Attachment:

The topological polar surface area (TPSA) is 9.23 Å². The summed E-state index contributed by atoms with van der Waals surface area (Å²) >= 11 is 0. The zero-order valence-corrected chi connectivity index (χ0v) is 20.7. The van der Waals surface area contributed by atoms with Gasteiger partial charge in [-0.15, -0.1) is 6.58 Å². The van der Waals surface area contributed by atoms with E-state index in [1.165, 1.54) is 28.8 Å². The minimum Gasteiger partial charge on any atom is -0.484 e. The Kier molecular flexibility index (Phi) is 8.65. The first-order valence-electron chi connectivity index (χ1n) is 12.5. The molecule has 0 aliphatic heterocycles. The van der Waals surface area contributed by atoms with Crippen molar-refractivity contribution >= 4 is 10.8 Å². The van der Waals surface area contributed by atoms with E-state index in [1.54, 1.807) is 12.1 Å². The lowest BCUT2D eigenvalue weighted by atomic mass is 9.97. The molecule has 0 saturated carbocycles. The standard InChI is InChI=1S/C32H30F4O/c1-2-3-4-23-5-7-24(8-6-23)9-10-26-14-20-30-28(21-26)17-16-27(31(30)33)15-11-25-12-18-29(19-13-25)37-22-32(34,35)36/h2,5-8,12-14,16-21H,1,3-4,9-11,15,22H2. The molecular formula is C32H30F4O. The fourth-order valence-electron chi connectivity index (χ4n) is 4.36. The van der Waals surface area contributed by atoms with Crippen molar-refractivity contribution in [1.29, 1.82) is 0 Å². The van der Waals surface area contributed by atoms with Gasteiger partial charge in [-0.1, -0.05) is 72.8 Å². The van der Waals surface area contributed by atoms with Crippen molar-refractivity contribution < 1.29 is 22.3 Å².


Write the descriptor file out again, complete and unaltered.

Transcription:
The topological polar surface area (TPSA) is 9.23 Å². The summed E-state index contributed by atoms with van der Waals surface area (Å²) >= 11 is 0. The zero-order valence-corrected chi connectivity index (χ0v) is 20.7. The van der Waals surface area contributed by atoms with Gasteiger partial charge in [-0.15, -0.1) is 6.58 Å². The van der Waals surface area contributed by atoms with E-state index in [1.165, 1.54) is 28.8 Å². The minimum Gasteiger partial charge on any atom is -0.484 e. The Kier molecular flexibility index (Phi) is 8.65. The first-order valence-electron chi connectivity index (χ1n) is 12.5. The molecule has 0 aliphatic heterocycles. The van der Waals surface area contributed by atoms with Crippen molar-refractivity contribution >= 4 is 10.8 Å². The van der Waals surface area contributed by atoms with E-state index in [1.54, 1.807) is 12.1 Å². The lowest BCUT2D eigenvalue weighted by atomic mass is 9.97. The molecule has 0 saturated carbocycles. The standard InChI is InChI=1S/C32H30F4O/c1-2-3-4-23-5-7-24(8-6-23)9-10-26-14-20-30-28(21-26)17-16-27(31(30)33)15-11-25-12-18-29(19-13-25)37-22-32(34,35)36/h2,5-8,12-14,16-21H,1,3-4,9-11,15,22H2. The molecular formula is C32H30F4O. The fourth-order valence-electron chi connectivity index (χ4n) is 4.36. The van der Waals surface area contributed by atoms with Crippen molar-refractivity contribution in [1.29, 1.82) is 0 Å². The van der Waals surface area contributed by atoms with Gasteiger partial charge in [-0.1, -0.05) is 72.8 Å². The van der Waals surface area contributed by atoms with Crippen molar-refractivity contribution < 1.29 is 22.3 Å².